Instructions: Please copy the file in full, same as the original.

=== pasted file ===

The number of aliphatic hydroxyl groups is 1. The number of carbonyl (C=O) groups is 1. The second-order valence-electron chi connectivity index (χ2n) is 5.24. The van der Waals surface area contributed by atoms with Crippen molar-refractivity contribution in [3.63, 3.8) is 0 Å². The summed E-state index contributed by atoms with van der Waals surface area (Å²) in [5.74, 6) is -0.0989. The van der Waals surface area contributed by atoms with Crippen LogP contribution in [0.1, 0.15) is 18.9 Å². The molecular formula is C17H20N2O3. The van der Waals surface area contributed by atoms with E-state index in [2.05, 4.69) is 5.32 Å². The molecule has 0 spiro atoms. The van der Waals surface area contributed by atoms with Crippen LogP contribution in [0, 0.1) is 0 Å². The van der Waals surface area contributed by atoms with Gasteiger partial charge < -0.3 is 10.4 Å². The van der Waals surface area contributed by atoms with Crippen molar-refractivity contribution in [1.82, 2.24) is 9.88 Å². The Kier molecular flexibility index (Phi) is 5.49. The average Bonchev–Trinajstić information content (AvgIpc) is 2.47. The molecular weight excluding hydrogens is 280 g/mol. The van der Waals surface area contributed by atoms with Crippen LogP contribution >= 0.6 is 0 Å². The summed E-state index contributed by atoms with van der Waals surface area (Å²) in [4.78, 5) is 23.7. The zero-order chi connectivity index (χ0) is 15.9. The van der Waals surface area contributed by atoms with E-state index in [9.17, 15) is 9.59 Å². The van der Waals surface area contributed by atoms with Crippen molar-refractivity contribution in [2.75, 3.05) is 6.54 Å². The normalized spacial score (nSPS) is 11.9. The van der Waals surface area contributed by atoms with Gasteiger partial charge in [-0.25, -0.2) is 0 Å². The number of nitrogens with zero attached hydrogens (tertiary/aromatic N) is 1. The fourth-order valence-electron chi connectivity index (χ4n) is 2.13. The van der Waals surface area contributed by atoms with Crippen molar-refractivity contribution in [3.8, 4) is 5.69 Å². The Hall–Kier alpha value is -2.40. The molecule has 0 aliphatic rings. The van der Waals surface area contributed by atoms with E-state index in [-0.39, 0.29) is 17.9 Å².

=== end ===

The number of aliphatic hydroxyl groups is 1. The number of carbonyl (C=O) groups is 1. The second-order valence-electron chi connectivity index (χ2n) is 5.24. The van der Waals surface area contributed by atoms with Crippen molar-refractivity contribution in [3.63, 3.8) is 0 Å². The summed E-state index contributed by atoms with van der Waals surface area (Å²) in [5.74, 6) is -0.0989. The van der Waals surface area contributed by atoms with Crippen LogP contribution in [0.1, 0.15) is 18.9 Å². The molecular formula is C17H20N2O3. The van der Waals surface area contributed by atoms with E-state index in [2.05, 4.69) is 5.32 Å². The molecule has 0 spiro atoms. The van der Waals surface area contributed by atoms with Crippen LogP contribution in [0, 0.1) is 0 Å². The van der Waals surface area contributed by atoms with Gasteiger partial charge < -0.3 is 10.4 Å². The van der Waals surface area contributed by atoms with Crippen molar-refractivity contribution in [1.82, 2.24) is 9.88 Å². The Kier molecular flexibility index (Phi) is 5.49. The average Bonchev–Trinajstić information content (AvgIpc) is 2.47. The molecular weight excluding hydrogens is 280 g/mol. The van der Waals surface area contributed by atoms with Crippen LogP contribution >= 0.6 is 0 Å². The summed E-state index contributed by atoms with van der Waals surface area (Å²) in [4.78, 5) is 23.7. The zero-order chi connectivity index (χ0) is 15.9. The van der Waals surface area contributed by atoms with E-state index in [9.17, 15) is 9.59 Å². The van der Waals surface area contributed by atoms with Crippen molar-refractivity contribution in [2.75, 3.05) is 6.54 Å². The normalized spacial score (nSPS) is 11.9. The van der Waals surface area contributed by atoms with Gasteiger partial charge in [-0.25, -0.2) is 0 Å². The number of nitrogens with zero attached hydrogens (tertiary/aromatic N) is 1. The fourth-order valence-electron chi connectivity index (χ4n) is 2.13. The van der Waals surface area contributed by atoms with Crippen molar-refractivity contribution in [3.8, 4) is 5.69 Å². The Hall–Kier alpha value is -2.40. The molecule has 0 aliphatic rings. The van der Waals surface area contributed by atoms with E-state index in [-0.39, 0.29) is 17.9 Å².